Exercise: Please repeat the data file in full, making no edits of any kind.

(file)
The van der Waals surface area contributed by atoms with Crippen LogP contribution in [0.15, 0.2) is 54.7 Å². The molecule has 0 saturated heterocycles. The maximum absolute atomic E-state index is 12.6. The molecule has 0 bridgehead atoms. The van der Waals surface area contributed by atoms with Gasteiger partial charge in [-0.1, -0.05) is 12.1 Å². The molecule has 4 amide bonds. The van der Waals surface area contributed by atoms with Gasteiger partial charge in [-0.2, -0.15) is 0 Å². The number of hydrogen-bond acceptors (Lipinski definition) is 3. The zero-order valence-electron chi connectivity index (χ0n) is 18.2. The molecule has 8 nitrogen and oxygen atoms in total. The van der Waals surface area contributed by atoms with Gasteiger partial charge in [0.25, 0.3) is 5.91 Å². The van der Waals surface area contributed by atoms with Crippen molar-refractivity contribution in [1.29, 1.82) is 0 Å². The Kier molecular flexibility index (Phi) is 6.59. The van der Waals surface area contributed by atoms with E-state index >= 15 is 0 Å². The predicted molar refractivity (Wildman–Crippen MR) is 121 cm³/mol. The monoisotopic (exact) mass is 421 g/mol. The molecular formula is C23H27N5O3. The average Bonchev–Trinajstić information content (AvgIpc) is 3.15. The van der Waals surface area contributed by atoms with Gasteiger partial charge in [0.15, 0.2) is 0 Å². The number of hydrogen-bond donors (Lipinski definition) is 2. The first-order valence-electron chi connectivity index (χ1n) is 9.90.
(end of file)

The van der Waals surface area contributed by atoms with Crippen LogP contribution in [0.15, 0.2) is 54.7 Å². The molecule has 0 saturated heterocycles. The maximum absolute atomic E-state index is 12.6. The molecule has 0 bridgehead atoms. The van der Waals surface area contributed by atoms with Gasteiger partial charge in [-0.1, -0.05) is 12.1 Å². The molecule has 4 amide bonds. The van der Waals surface area contributed by atoms with Gasteiger partial charge in [-0.2, -0.15) is 0 Å². The number of hydrogen-bond acceptors (Lipinski definition) is 3. The zero-order valence-electron chi connectivity index (χ0n) is 18.2. The molecule has 8 nitrogen and oxygen atoms in total. The van der Waals surface area contributed by atoms with Gasteiger partial charge in [0.25, 0.3) is 5.91 Å². The van der Waals surface area contributed by atoms with Crippen molar-refractivity contribution in [1.29, 1.82) is 0 Å². The Kier molecular flexibility index (Phi) is 6.59. The van der Waals surface area contributed by atoms with E-state index >= 15 is 0 Å². The predicted molar refractivity (Wildman–Crippen MR) is 121 cm³/mol. The monoisotopic (exact) mass is 421 g/mol. The molecular formula is C23H27N5O3. The average Bonchev–Trinajstić information content (AvgIpc) is 3.15. The van der Waals surface area contributed by atoms with Gasteiger partial charge in [0.15, 0.2) is 0 Å². The number of hydrogen-bond donors (Lipinski definition) is 2. The first-order valence-electron chi connectivity index (χ1n) is 9.90.